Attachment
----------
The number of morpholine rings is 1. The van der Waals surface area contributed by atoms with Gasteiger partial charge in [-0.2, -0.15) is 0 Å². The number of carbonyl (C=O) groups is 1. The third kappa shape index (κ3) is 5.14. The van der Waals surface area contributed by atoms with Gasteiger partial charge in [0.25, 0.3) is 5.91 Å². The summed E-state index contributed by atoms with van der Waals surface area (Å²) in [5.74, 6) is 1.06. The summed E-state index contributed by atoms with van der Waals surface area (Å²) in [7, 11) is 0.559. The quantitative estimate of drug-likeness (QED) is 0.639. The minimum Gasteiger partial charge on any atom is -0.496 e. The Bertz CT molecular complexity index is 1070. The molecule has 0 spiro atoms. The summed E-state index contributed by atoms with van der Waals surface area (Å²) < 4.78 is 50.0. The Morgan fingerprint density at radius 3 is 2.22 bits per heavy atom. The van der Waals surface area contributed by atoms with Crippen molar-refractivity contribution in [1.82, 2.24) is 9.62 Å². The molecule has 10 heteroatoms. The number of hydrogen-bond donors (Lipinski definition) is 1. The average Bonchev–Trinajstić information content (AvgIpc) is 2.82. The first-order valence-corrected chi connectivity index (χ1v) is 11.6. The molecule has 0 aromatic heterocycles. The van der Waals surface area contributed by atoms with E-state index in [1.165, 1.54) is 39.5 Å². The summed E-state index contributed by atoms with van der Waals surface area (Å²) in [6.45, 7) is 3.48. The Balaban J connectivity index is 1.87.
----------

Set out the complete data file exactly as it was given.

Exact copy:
The number of morpholine rings is 1. The van der Waals surface area contributed by atoms with Gasteiger partial charge in [-0.2, -0.15) is 0 Å². The number of carbonyl (C=O) groups is 1. The third kappa shape index (κ3) is 5.14. The van der Waals surface area contributed by atoms with Gasteiger partial charge in [0.25, 0.3) is 5.91 Å². The summed E-state index contributed by atoms with van der Waals surface area (Å²) in [5.74, 6) is 1.06. The summed E-state index contributed by atoms with van der Waals surface area (Å²) in [7, 11) is 0.559. The quantitative estimate of drug-likeness (QED) is 0.639. The minimum Gasteiger partial charge on any atom is -0.496 e. The Bertz CT molecular complexity index is 1070. The molecule has 0 spiro atoms. The summed E-state index contributed by atoms with van der Waals surface area (Å²) < 4.78 is 50.0. The Morgan fingerprint density at radius 3 is 2.22 bits per heavy atom. The van der Waals surface area contributed by atoms with Crippen molar-refractivity contribution in [1.82, 2.24) is 9.62 Å². The molecule has 10 heteroatoms. The number of hydrogen-bond donors (Lipinski definition) is 1. The average Bonchev–Trinajstić information content (AvgIpc) is 2.82. The first-order valence-corrected chi connectivity index (χ1v) is 11.6. The molecule has 0 aromatic heterocycles. The van der Waals surface area contributed by atoms with E-state index in [1.165, 1.54) is 39.5 Å². The summed E-state index contributed by atoms with van der Waals surface area (Å²) in [6.45, 7) is 3.48. The Balaban J connectivity index is 1.87.